When a PHEV’s battery pack is depleted, the gas engine kicks in and motorists continue driving in hybrid mode until they recharge the battery pack or stop to buy gas. Fully charging a PHEV’s battery can take 8 to 10 hours at 120 volts (Level 1 charging) or about half that time at 240 volts (Level 2).

Because a PHEV runs on electricity alone part of the time, it uses 30% to 60% less gasoline than a conventional vehicle. Ideally, PHEV owners can drive most or all of their daily mileage using just electricity, stopping only infrequently to fill the gas tank.

A PHEV’s fuel economy is estimated 2 ways: in MPGe (miles per gallon equivalent) when running on electricity alone and in mpg otherwise. MPGe is defined as the number of miles a vehicle can travel on the amount of electricity with the same energy content as a gallon of gas.

PHEVs cost more than equivalent gasoline-powered vehicles. But their higher purchase price often can be offset by federal and state tax incentives. Go to the DOE website and the Alternative Fuels Data Center and type “PHEV tax credits” into the search box. In some states, PHEVs can use carpool lanes with only the driver aboard.

If you’re interested in purchasing a PHEV, the My Plug-in Hybrid Calculator tab at will help you estimate your annual gas and electricity costs based on your driving habits.

Forty plug-in hybrids are available for sale in 2022—including such exotics as the Bentley Bentayga and Ferrari SF90 Stradale. Honda stopped producing its Clarity Plug-in Hybrid sedan in August 2021 because of declining sales. Go to for a complete list of plug-ins. The 2022 AAA Car Guide has reviews of 7 PHEVs.

After taking a hit in the past 2 years, PHEVs rebounded in jaw-dropping fashion, from 72,696 PHEVs sold in 2020 to 176,298 PHEVs in 2021, a whopping 142.5% increase. The 3 top-selling PHEVs were the Jeep Wrangler 4xe (33,500), the Toyota RAV4 Prime (27,707), and the Toyota Prius Prime (25,042). Plug-in hybrid sales amounted to 1.2% of total U.S. vehicle sales in 2021, up from 0.5%. Toyota (29.9%) and Stellantis (22.2%) led the market in PHEV sales.

Electric vehicles


Volkswagen ID.4 EV | Photo courtesy Volkswagen of America

Electric vehicles (EVs), sometimes known as battery-electric vehicles (BEVs), have 1 or more electric motors, a 1-speed transmission, and a large, rechargeable battery pack. More than 2 dozen EVs are now for sale in the U.S., and 100 more are expected in the next 5 years—everything from sports cars to pickups.

Although they currently make up only about 2% of passenger vehicles, EVs are no longer considered a niche market. Over the next 5 years, EV sales are projected to surpass the 1.4 million sold since 2010, according to the online Charged Electric Vehicles Magazine.

EVs have been the big news in the automotive world for several years and still are—arguably more than ever. Their appeal expands as automakers increase their range, power, utility, and style. Nearly every major automaker is now producing EVs or will in the near future—sometimes on an ambitious scale.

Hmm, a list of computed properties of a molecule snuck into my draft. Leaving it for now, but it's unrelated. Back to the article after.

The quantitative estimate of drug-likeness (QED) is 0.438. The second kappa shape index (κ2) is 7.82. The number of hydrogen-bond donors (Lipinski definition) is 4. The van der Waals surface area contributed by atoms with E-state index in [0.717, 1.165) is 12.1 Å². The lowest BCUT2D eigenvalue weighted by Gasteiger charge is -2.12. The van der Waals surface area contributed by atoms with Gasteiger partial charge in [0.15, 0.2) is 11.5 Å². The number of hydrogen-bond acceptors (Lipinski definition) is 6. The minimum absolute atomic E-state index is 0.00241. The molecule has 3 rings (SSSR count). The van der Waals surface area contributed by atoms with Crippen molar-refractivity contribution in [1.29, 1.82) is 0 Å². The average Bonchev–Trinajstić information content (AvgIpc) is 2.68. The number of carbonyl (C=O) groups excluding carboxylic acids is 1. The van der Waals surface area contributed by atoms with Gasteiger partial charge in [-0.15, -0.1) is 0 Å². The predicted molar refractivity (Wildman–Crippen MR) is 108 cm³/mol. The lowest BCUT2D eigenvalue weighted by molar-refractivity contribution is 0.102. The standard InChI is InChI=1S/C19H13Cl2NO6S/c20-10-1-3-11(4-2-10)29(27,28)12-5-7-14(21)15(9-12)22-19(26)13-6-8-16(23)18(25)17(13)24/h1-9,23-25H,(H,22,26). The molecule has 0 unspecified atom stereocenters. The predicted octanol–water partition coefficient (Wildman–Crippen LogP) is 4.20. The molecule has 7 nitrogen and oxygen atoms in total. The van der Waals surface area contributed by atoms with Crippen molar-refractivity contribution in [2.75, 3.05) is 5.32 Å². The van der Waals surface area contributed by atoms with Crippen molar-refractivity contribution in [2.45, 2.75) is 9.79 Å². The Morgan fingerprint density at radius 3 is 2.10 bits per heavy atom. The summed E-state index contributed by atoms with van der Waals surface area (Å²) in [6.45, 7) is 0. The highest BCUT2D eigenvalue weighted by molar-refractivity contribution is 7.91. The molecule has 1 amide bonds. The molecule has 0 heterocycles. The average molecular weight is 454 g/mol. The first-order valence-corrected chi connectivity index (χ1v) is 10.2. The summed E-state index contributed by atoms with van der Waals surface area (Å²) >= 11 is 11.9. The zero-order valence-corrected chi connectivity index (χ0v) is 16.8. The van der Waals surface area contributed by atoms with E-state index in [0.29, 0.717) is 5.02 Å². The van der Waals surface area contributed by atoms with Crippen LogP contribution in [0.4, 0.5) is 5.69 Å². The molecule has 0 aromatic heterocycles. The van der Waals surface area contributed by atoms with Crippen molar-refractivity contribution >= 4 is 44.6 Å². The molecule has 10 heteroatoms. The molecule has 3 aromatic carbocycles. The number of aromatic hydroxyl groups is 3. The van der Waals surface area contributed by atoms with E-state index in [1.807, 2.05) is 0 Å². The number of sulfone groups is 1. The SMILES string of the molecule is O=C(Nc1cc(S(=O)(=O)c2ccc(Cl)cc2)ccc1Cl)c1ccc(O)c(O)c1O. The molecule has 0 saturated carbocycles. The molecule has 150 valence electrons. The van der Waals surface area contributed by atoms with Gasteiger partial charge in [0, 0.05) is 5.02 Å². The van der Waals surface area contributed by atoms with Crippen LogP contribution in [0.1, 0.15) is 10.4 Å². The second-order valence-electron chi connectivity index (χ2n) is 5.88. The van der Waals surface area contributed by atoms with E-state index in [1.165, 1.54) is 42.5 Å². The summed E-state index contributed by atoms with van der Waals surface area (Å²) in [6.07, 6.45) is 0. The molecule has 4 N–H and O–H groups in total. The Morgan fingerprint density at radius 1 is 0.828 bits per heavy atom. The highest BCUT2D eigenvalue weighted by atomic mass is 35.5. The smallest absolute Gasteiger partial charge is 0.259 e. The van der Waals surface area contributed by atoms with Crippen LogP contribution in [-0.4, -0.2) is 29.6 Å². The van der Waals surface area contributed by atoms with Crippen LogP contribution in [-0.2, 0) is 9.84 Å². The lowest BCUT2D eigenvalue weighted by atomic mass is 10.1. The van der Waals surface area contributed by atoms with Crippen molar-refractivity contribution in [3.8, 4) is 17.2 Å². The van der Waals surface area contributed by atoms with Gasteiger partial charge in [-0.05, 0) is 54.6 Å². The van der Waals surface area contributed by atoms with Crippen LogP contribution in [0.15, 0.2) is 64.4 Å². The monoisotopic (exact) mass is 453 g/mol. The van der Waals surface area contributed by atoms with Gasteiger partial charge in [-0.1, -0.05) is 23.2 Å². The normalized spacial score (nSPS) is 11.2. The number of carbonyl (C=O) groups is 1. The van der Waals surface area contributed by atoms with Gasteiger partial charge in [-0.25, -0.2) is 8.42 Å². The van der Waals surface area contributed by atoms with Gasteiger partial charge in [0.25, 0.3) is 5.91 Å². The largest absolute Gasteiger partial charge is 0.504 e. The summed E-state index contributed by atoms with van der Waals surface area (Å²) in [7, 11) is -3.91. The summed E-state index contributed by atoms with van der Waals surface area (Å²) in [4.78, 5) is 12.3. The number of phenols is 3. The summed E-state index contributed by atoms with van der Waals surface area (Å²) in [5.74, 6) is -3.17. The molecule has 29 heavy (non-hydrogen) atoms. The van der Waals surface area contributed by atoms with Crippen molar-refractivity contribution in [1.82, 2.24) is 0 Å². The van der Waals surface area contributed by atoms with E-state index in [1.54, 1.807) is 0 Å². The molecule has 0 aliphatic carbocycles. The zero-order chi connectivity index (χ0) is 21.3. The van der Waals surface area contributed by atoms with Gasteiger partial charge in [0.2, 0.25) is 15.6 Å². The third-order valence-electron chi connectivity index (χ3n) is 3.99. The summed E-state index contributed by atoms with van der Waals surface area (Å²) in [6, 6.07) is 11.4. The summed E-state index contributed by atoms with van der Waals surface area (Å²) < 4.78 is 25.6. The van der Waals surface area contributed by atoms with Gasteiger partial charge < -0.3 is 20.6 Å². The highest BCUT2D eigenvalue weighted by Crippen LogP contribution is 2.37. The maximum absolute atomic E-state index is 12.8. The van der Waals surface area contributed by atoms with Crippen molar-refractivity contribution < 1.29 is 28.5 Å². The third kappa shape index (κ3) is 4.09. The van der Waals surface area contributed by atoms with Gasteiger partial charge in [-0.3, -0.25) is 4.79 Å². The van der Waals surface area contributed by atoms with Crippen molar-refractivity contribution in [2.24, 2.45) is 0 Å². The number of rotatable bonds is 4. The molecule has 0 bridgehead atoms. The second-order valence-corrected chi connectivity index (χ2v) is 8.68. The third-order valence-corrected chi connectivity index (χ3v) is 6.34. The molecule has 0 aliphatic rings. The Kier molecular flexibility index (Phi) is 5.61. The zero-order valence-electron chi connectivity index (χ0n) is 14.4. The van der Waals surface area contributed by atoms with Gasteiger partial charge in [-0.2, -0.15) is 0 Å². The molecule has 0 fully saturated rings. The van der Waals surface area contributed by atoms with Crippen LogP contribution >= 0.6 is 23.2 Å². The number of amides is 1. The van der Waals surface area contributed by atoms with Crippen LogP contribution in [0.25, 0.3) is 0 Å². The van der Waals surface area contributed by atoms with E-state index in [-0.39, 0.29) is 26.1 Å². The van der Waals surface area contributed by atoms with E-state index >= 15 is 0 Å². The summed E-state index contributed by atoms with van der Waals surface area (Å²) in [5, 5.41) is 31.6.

EVs are available in a variety of body styles, from sporty subcompacts (Mini Cooper SE) to large luxury sedans (Porsche Taycan) to midsize SUVs (Ford Mustang Mach-E). Pickups have recently joined the mix, too. EV startup Rivian delivered an R1T, the industry’s first EV pickup, this past fall. The Ford F-150 Lightning EV pickup is expected in spring 2022; based on high interest, Ford plans to spend $850 million to double the Lightning’s production goals.

EVs are fun to drive, with quick acceleration and a quiet ride. They’re structurally less complicated, with about one-third of the parts used in other types of vehicles, so they require less maintenance. Most EVs also get extremely good fuel economy (expressed in MPGe, like plug-in hybrids) because electric motors are highly efficient.

The (typically) lower cost of electricity makes EVs cheaper to run, and in many states, EVs can use carpool lanes with only the driver aboard. To find out how much it costs to run an EV in your state, access the DOE’s eGallon calculator.

EVs produce no emissions at their (nonexistent) tailpipes. Including the energy used to manufacture them, and regardless of the electricity source used to power them, they produce fewer global-warming emissions than any other type of vehicle, according to the Union of Concerned Scientists.

Because car buyers are unfamiliar with EVs, many have concerns about them—real or imagined—which has slowed EV adoption. A 2020 AAA survey revealed that the top 3 misgivings were range anxiety (57%), unsuitability for long-distance travel (53%), and lack of places to charge an EV (52%).

The solution appears to be education and actual experience with EVs, much of which dealers can provide. Once drivers purchased an EV, their concerns eased considerably: 77% of those who worried about lack of range became less concerned or not at all concerned; 54% became unconcerned or less concerned about an EV’s suitability for long-distance travel; and 70% felt unconcerned or less concerned about a lack of places to charge their EV.

For most EV owners, keeping their vehicles charged turns out not to be a real issue—it just takes planning, as does using their EV for long-distance travel. More than 80% of EV owners charge their vehicles at home on 240-volt (Level 2) chargers, which provides 10 to 24 miles of range per hour of charging. Home charging systems cost about $1,000 to $1,200 to purchase and install; local or state incentives to reduce the cost may be available.